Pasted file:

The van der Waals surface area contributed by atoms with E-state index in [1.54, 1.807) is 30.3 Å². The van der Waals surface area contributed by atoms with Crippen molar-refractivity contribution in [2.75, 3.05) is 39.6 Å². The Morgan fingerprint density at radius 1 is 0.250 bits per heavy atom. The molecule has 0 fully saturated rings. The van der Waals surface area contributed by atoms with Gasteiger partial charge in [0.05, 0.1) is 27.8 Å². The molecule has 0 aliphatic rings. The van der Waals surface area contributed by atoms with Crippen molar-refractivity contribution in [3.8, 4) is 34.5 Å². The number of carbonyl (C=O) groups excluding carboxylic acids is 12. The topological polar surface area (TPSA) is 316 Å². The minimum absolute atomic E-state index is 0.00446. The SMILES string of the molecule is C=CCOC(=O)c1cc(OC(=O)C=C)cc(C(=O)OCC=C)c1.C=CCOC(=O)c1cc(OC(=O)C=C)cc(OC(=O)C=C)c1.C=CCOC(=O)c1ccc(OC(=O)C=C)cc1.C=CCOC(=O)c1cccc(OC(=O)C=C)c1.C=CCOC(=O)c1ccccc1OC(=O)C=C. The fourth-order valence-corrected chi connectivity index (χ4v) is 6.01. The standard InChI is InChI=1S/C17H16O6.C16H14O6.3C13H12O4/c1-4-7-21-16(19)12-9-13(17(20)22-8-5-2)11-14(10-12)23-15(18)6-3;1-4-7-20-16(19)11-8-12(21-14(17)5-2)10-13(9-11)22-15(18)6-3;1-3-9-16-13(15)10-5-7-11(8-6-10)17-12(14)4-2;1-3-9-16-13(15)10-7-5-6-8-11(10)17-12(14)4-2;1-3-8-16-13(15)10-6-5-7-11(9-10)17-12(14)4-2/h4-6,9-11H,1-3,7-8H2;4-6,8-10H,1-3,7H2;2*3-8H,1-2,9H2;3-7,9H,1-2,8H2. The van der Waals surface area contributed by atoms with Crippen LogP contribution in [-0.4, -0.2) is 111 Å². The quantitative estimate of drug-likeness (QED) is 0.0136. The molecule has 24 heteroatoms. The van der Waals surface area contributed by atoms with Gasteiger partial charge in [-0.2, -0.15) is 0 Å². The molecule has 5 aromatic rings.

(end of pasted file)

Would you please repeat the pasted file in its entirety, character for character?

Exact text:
The van der Waals surface area contributed by atoms with E-state index in [1.54, 1.807) is 30.3 Å². The van der Waals surface area contributed by atoms with Crippen molar-refractivity contribution in [2.75, 3.05) is 39.6 Å². The Morgan fingerprint density at radius 1 is 0.250 bits per heavy atom. The molecule has 0 fully saturated rings. The van der Waals surface area contributed by atoms with Gasteiger partial charge in [0.05, 0.1) is 27.8 Å². The molecule has 0 aliphatic rings. The van der Waals surface area contributed by atoms with Crippen molar-refractivity contribution in [3.8, 4) is 34.5 Å². The number of carbonyl (C=O) groups excluding carboxylic acids is 12. The topological polar surface area (TPSA) is 316 Å². The minimum absolute atomic E-state index is 0.00446. The SMILES string of the molecule is C=CCOC(=O)c1cc(OC(=O)C=C)cc(C(=O)OCC=C)c1.C=CCOC(=O)c1cc(OC(=O)C=C)cc(OC(=O)C=C)c1.C=CCOC(=O)c1ccc(OC(=O)C=C)cc1.C=CCOC(=O)c1cccc(OC(=O)C=C)c1.C=CCOC(=O)c1ccccc1OC(=O)C=C. The fourth-order valence-corrected chi connectivity index (χ4v) is 6.01. The standard InChI is InChI=1S/C17H16O6.C16H14O6.3C13H12O4/c1-4-7-21-16(19)12-9-13(17(20)22-8-5-2)11-14(10-12)23-15(18)6-3;1-4-7-20-16(19)11-8-12(21-14(17)5-2)10-13(9-11)22-15(18)6-3;1-3-9-16-13(15)10-5-7-11(8-6-10)17-12(14)4-2;1-3-9-16-13(15)10-7-5-6-8-11(10)17-12(14)4-2;1-3-8-16-13(15)10-6-5-7-11(9-10)17-12(14)4-2/h4-6,9-11H,1-3,7-8H2;4-6,8-10H,1-3,7H2;2*3-8H,1-2,9H2;3-7,9H,1-2,8H2. The van der Waals surface area contributed by atoms with Crippen LogP contribution in [-0.4, -0.2) is 111 Å². The quantitative estimate of drug-likeness (QED) is 0.0136. The molecule has 24 heteroatoms. The van der Waals surface area contributed by atoms with Gasteiger partial charge in [-0.2, -0.15) is 0 Å². The molecule has 5 aromatic rings.